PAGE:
Creative thinking and creative disruption are laudable goals. They entail forcing teams to think differently about the work, their process, and their mindsets. But how can you create new ways of working together while maintaining the velocity of work?
Consider volunteering for innovation.
At Salesforce, philanthropy is a huge part of who we are. We pride ourselves on the many opportunities we have to give back to our community. For example, a cherished company benefit is VTO – every employee is given “Volunteer Days Off” to use in whatever ways they see fit. For many teams, VTO is an opportunity for team-building and shared experience. Salesforce groups regularly clean beaches, sort food in community food banks and participate in myriad other causes.
In our team, we look for ways to leverage our unique creative and marketing skills to benefit deserving non-profits. Earlier this year, we worked with Futures Without Violence, a phenomenal group dedicated to reducing abuse and violence in homes and communities. We brought in a multi-disciplinary team of designers, writers, user experience experts, front-end developers, project managers and technologists together for a full day devoted to solving many of their problems. We broke the teams into discreet units to rethink their web site, assess their database issues, and improve their campaigns.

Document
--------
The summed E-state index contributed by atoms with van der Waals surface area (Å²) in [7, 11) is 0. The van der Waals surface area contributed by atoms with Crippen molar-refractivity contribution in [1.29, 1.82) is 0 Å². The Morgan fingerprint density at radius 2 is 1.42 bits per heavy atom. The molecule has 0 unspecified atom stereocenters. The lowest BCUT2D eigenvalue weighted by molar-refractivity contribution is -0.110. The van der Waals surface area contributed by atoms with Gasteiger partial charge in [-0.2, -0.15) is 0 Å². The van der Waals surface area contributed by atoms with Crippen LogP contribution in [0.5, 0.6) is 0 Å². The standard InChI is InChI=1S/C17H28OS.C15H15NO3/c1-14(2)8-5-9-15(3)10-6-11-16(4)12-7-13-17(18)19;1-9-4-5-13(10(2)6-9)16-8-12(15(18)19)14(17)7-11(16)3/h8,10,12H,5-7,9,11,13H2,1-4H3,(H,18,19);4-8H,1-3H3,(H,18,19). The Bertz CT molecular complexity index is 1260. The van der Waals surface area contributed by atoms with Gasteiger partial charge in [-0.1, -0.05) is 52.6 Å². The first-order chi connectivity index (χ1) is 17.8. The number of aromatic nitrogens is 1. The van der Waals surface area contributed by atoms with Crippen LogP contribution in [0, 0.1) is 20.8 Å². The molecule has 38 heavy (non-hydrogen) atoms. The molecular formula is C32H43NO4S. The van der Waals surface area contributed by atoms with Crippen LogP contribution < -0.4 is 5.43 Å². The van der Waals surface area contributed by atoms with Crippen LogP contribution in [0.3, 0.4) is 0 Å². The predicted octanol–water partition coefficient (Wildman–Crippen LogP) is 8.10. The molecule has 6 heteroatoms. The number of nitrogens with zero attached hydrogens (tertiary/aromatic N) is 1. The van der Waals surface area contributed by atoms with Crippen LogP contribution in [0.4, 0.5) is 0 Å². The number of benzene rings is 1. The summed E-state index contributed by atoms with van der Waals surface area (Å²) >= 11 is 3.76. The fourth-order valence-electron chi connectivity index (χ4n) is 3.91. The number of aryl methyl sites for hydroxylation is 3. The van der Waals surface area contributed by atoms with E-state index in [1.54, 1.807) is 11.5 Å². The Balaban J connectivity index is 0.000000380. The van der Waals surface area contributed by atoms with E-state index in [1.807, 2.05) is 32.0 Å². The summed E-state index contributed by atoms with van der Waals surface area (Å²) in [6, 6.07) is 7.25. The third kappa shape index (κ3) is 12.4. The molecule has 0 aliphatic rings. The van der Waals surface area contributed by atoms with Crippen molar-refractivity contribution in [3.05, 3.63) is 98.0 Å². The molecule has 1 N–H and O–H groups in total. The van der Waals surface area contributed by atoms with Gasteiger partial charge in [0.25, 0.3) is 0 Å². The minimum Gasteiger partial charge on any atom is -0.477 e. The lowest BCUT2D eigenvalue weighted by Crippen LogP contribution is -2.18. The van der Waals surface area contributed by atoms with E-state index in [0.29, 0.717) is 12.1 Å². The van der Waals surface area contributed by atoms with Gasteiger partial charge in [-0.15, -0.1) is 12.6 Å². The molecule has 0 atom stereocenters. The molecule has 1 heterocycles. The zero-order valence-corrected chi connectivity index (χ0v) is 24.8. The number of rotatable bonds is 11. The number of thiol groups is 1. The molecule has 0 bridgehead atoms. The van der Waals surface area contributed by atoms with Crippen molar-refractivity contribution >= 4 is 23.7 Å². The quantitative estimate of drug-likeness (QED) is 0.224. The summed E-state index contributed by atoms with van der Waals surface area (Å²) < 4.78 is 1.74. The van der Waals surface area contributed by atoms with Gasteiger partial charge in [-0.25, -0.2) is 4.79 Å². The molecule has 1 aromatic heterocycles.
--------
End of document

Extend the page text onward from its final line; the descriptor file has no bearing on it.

Group volunteerism affords a forward-looking organization the opportunity to stretch themselves and think about problems in new ways. It allows individual teams to work together in new combinations from the workplace. Have the social media and paid teams never worked together? Put them both on the task of driving donations from new contributors. Are you locked into a waterfall methodology? Try agile creative development for a day. Often times, necessity truly is the mother of innovation.
The benefits of creative disruption can occur in these micro-moments. Teams think differently. They solve new problems and work together in new ways. And they do this without the constraints of the current business. As you think about new ways to work and innovative ways to bring new ideas to your organization, consider giving back to the community as a way of putting creative disruption into practice.